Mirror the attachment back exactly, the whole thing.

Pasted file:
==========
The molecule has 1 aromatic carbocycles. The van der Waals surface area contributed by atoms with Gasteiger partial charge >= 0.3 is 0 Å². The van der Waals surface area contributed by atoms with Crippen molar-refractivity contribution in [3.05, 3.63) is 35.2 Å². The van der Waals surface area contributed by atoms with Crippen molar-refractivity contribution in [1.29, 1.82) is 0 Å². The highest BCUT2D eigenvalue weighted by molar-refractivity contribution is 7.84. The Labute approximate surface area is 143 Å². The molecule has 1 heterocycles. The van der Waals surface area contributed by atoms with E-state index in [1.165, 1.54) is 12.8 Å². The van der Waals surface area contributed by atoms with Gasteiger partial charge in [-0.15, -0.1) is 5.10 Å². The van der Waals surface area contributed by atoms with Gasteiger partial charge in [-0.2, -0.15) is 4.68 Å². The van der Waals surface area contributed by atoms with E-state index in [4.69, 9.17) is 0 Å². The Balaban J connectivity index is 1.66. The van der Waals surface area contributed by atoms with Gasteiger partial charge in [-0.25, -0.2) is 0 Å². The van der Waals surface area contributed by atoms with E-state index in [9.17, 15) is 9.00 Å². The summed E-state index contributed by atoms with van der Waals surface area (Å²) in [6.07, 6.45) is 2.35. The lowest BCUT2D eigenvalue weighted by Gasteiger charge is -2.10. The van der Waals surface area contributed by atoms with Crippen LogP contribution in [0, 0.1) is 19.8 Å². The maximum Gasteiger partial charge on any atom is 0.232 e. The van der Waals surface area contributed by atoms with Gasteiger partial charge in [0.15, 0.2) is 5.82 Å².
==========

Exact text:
The molecule has 1 aromatic carbocycles. The van der Waals surface area contributed by atoms with Gasteiger partial charge >= 0.3 is 0 Å². The van der Waals surface area contributed by atoms with Crippen molar-refractivity contribution in [3.05, 3.63) is 35.2 Å². The van der Waals surface area contributed by atoms with Crippen molar-refractivity contribution in [1.29, 1.82) is 0 Å². The highest BCUT2D eigenvalue weighted by molar-refractivity contribution is 7.84. The Labute approximate surface area is 143 Å². The molecule has 1 heterocycles. The van der Waals surface area contributed by atoms with E-state index in [1.165, 1.54) is 12.8 Å². The van der Waals surface area contributed by atoms with Gasteiger partial charge in [-0.15, -0.1) is 5.10 Å². The van der Waals surface area contributed by atoms with Gasteiger partial charge in [-0.2, -0.15) is 4.68 Å². The van der Waals surface area contributed by atoms with E-state index in [4.69, 9.17) is 0 Å². The Balaban J connectivity index is 1.66. The van der Waals surface area contributed by atoms with Gasteiger partial charge in [-0.25, -0.2) is 0 Å². The van der Waals surface area contributed by atoms with E-state index in [9.17, 15) is 9.00 Å². The summed E-state index contributed by atoms with van der Waals surface area (Å²) in [6.07, 6.45) is 2.35. The lowest BCUT2D eigenvalue weighted by Gasteiger charge is -2.10. The van der Waals surface area contributed by atoms with Crippen LogP contribution in [0, 0.1) is 19.8 Å². The maximum Gasteiger partial charge on any atom is 0.232 e. The van der Waals surface area contributed by atoms with Gasteiger partial charge in [0.15, 0.2) is 5.82 Å².